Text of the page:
"I love birds," Santiago said. "Having birds here would be calming and make this somewhere where people could come and think and hang out."
Fanciful though it may seem, her vision is moving off the drawing board. Santiago was one of two Philadelphia High School students whose ideas were selected as part of a competition to come up with new uses for neglected lots.
The other student - Melissa Alvarez of Science Leadership Academy - has a plan to turn a double lot just a few doors down on Kensington Avenue into a community gallery. The lot would be cleared and all neighbors - from graffiti artists to school children - would be invited to use the walls as a communal canvas.
Alvarez, 15, said when she was considering a design, she worried that anything she did with the lots would be vulnerable to vandalism, particularly graffiti.
"I figured that anything I put in that space would get tagged up by someone, so why not invite it?" she said. "If I could offer neighborhood kids these lots as a canvas for their graffiti, then maybe they wouldn't be considered pests or bad ones anymore; they'd be artists.
"And, hopefully, if I could expand my idea to not just one, but many more of these vacant lots, there could start to be a decrease in graffiti vandalism on private property," she said. "The youth of the neighborhood would have their own space to express themselves artistically without having to look over their shoulders anymore."
The competition was organized by Clean Currents, a supplier of wind-power electricity. The company, based in Silver Spring, Md., recently opened a Philadelphia office and wanted to sponsor a community project to reinforce its clean-energy message.
"I don't want to just talk about polar bears and melting ice," said Clean Currents' cofounder Gary Skulnik. "People need to see change at their front doors."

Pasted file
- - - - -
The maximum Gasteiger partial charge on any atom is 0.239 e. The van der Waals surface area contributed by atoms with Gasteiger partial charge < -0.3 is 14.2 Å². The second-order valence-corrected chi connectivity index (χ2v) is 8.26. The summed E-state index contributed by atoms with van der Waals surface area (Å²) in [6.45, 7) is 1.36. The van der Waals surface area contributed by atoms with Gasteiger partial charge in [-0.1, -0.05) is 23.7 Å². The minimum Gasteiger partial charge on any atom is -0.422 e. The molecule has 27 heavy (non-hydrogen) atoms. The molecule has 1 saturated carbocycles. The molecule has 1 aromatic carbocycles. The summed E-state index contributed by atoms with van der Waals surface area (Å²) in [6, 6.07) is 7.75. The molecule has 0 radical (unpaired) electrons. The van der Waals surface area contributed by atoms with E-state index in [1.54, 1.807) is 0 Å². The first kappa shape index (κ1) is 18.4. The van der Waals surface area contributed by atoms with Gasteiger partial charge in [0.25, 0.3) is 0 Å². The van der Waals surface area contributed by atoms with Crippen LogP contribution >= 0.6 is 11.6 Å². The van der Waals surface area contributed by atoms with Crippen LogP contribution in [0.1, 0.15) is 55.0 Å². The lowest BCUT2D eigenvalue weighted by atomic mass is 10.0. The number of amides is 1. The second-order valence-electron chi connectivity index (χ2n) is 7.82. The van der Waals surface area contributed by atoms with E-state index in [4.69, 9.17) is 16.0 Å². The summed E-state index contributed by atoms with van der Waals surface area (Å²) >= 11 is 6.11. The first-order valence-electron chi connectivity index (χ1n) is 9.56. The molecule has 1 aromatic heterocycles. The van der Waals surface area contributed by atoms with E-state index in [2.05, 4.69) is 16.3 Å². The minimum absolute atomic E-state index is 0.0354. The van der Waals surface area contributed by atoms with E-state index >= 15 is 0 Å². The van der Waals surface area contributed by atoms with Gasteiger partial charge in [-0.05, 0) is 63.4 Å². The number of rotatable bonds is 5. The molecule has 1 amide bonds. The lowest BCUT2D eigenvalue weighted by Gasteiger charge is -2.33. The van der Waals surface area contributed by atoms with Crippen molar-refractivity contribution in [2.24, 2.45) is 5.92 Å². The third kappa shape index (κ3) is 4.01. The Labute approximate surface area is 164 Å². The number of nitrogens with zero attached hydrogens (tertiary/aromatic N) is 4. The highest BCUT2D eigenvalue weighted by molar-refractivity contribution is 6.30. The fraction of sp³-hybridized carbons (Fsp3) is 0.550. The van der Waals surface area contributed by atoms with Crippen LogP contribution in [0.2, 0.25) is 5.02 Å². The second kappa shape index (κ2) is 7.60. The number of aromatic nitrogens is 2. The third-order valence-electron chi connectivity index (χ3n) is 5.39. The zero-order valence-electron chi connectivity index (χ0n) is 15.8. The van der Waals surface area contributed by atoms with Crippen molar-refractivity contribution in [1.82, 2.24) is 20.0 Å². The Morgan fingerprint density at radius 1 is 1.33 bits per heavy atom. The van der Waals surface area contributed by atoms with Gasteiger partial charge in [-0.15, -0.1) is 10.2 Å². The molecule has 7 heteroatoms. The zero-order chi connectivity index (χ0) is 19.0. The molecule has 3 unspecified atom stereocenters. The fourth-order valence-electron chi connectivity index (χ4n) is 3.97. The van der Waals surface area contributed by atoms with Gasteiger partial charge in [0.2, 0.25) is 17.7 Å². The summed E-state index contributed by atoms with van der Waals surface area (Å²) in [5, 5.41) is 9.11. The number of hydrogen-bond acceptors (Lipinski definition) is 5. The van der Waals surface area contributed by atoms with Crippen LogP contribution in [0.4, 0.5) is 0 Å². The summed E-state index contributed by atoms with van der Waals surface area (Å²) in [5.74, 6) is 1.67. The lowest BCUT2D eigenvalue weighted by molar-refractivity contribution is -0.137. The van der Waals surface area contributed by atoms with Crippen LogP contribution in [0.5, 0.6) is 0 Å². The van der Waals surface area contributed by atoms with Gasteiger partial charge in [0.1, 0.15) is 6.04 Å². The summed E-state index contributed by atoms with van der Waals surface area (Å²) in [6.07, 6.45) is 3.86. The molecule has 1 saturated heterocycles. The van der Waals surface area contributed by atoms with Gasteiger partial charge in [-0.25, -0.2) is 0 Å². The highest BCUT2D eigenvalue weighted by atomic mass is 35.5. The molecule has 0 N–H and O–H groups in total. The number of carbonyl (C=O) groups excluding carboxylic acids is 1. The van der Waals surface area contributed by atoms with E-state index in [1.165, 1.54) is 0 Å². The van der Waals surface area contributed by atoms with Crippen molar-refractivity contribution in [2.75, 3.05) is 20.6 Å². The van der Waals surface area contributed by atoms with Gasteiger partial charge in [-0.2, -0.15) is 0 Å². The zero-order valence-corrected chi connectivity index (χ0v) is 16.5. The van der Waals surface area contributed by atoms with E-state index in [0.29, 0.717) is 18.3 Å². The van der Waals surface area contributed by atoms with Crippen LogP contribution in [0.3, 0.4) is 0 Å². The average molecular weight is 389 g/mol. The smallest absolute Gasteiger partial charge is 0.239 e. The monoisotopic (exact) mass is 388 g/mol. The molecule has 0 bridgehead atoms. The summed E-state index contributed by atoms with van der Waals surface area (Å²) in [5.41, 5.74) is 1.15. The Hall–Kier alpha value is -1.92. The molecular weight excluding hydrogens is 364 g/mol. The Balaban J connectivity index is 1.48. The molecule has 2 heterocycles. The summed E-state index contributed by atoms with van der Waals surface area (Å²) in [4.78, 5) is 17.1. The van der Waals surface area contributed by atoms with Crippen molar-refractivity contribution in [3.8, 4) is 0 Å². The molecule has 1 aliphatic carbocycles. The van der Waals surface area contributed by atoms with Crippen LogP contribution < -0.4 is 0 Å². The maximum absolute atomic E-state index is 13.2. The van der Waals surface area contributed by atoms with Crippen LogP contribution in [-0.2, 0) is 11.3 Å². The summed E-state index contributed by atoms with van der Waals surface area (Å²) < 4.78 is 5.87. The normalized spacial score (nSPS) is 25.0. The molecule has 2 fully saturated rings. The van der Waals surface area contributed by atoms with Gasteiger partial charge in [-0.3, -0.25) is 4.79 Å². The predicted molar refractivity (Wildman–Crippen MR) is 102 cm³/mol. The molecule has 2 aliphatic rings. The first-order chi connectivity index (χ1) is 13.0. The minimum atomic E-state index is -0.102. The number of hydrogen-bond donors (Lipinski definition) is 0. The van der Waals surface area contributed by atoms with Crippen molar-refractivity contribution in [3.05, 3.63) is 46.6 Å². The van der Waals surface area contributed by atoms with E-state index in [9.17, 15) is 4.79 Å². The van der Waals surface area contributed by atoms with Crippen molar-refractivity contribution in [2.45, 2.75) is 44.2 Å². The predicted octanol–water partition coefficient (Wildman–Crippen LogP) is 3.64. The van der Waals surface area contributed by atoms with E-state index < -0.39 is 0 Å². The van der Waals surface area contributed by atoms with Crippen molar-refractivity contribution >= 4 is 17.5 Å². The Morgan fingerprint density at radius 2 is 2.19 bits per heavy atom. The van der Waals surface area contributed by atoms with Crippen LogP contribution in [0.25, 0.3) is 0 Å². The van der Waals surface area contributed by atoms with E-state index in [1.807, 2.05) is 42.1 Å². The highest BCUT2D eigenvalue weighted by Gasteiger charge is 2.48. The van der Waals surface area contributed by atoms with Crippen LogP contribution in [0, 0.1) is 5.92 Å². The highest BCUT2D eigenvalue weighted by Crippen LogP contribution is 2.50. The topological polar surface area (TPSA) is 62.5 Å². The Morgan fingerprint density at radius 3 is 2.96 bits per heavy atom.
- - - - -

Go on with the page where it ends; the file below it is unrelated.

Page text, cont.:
Skulnik said he "heard over and over and over again that vacant lots were a major issue in the city."
Clean Currents proposed the "Lots of Power" design competition and reached out to Kensington residents, including filmmaker Jamie Moffett. On his own, Moffett was working with neighbors to turn a vast empty lot at East Westmoreland and H Streets into "Phoenix Park."
Moffett was dubious about the idea. He had seen too many well-intentioned blightbusters who came, cleaned, and left only to see their good work come undone with time.
Clean Currents assured him that would not happen. "We don't want to walk away," Skulnik said. "We have a commitment to figure out a way to maintain this."
Over the summer, five teams of students worked with mentors - professionals in architecture, landscape design, and development - to refine ideas for two lots at 3358 and 3344-46 Kensington Ave., just north of the intersection with East Westmoreland Street.
The properties are owned by the Philadelphia Redevelopment Authority. Clean Currents plans to lease the lots from the city and Moffett's nonprofit, Kensington Renewal, would eventually take control and work with neighbors to maintain them.
The company awarded each of the winning students a budget of $2,000 to execute her design. In addition, it is spending $5,000 on lighting and security cameras for the properties, a suggestion from Moffett.
Skulnik said he would like to hold another competition and involve more businesses and community organizations.
Santiago, of the Frankford section of Northeast Philadelphia, is eager to start working on her bird nest project.
To hone her idea, she met weekly over the summer with Michael Sebright, an architect with Evolve Build in Spring House, and Kelly Ball, an architect with Lammey & Giorgio in Haddon Township. Last week, a jury selected her project as one of the two winners.
Santiago said her mentors helped her focus on one idea. She also had thought about an herb garden or outdoor art gallery for the lot.
She hopes the bird nest sanctuary will serve as a starting point for an eventual career in architecture. Sebright said Evolve Build would donate $2,000 in labor to help build her project.
When the project is finished, Moffett said the 25,000 people who ride the Frankford El every day will be able to look down on Kensington Avenue and monitor the transformation of the eyesore lot into a bird sanctuary.
"We hope it becomes a big, beautiful billboard that change is coming to this neighborhood," Moffett said.